Country on the closer side: Travis Tritt crooning from a teenage girl's green Chevy.

The old man and the young girl keep leaning into their trucks, cranking the volume. For the first time all night, the music is louder than the engines.

Down in the pit, Butch Haas is jumping mud moguls with his Ford Super Duty. It's packing a 429 Cobra Jet engine under its faded blue hood. The truck weighs 21/2 tons. Its tires are 4 feet tall. "Cost me $250 apiece," Butch says. "They're too big to drive on the highway. I have to haul her in here on a trailer."

Butch is a welder from Wesley Chapel. He grew up grinding Fords into the sandy ground.

"My old man has been a mechanic for 100 years, so I've been coming out here since this place opened," he says.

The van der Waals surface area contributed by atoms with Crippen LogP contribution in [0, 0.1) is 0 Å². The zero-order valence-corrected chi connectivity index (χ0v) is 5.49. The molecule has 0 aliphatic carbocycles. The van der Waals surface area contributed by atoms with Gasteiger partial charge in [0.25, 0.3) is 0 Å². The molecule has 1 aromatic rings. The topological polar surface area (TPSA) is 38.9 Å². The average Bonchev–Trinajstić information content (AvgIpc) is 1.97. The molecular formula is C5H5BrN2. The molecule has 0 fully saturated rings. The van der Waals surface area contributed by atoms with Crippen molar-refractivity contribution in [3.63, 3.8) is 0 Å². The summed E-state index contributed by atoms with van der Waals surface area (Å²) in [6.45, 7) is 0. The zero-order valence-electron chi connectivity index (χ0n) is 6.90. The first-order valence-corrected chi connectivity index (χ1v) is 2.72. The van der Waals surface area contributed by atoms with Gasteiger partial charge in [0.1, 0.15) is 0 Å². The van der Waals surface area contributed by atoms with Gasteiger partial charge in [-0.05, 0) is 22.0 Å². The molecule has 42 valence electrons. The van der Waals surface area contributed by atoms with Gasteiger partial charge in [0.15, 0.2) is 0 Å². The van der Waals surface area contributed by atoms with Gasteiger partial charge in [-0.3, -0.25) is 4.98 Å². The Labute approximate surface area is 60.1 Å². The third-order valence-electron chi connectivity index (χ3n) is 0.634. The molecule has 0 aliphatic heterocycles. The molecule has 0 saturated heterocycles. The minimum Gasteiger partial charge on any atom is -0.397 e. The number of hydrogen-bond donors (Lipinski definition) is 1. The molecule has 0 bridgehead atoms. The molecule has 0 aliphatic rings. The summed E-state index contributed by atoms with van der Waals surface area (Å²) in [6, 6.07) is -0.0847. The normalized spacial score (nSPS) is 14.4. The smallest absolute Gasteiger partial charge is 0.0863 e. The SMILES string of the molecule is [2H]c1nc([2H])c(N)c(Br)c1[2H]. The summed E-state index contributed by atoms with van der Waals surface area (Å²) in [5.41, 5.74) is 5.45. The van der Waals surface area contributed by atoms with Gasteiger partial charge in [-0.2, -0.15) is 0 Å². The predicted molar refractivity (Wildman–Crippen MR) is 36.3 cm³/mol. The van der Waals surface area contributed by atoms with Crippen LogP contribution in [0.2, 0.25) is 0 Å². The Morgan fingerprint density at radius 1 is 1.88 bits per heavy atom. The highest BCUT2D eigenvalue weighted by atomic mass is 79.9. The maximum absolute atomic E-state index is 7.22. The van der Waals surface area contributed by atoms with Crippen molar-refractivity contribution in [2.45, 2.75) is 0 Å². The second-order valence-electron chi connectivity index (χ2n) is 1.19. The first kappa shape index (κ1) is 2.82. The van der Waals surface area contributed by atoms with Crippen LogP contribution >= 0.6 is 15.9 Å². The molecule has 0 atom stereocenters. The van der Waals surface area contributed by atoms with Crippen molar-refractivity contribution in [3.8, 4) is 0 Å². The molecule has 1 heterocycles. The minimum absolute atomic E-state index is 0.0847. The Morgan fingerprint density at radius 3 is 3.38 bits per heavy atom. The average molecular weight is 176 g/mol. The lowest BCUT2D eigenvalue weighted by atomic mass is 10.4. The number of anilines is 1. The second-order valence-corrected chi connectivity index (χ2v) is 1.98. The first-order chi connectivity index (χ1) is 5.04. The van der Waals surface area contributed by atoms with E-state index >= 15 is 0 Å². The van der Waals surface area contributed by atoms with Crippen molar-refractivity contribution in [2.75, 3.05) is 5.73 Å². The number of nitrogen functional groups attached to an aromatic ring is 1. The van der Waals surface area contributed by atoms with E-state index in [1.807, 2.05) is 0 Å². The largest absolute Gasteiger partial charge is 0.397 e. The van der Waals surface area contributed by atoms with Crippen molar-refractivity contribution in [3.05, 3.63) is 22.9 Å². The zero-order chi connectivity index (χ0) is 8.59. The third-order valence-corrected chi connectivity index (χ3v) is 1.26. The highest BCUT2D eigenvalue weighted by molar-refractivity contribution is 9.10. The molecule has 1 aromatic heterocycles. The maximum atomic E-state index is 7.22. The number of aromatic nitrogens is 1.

Butch's truck is one of the biggest at the Playhole. Word always gets around when he's coming. He puts on a great show. Splashes all the kids up front. Digs other guys out, when they can't cut it.

Tonight, about 30 of his friends came to cheer him on, be his pit crew.

And his pregnant wife is walking around the edge of the pit, videotaping his wild ride.

Their baby daughter is due any day now. Butch wants her to be able to see her daddy like this: baseball cap spun backward, brown bangs caked with mud; gripping the wheel with his right hand; pumping his left fist out the window for the crowd; hooting and hollering; spraying Chevys with his brown wake.

His daughter needs to see her daddy tearing up the hole during this last summer of mud.

The Playhole is open from 6 to 11:30 p.m. Friday and Saturday.

Admission is $5 per person.

To get to the Playhole, take SR 52 east to U.S. 41 south. The gate is about 21/2 miles down U.S. 41, on the right side.

[Last modified June 13, 2003, 13:22:49]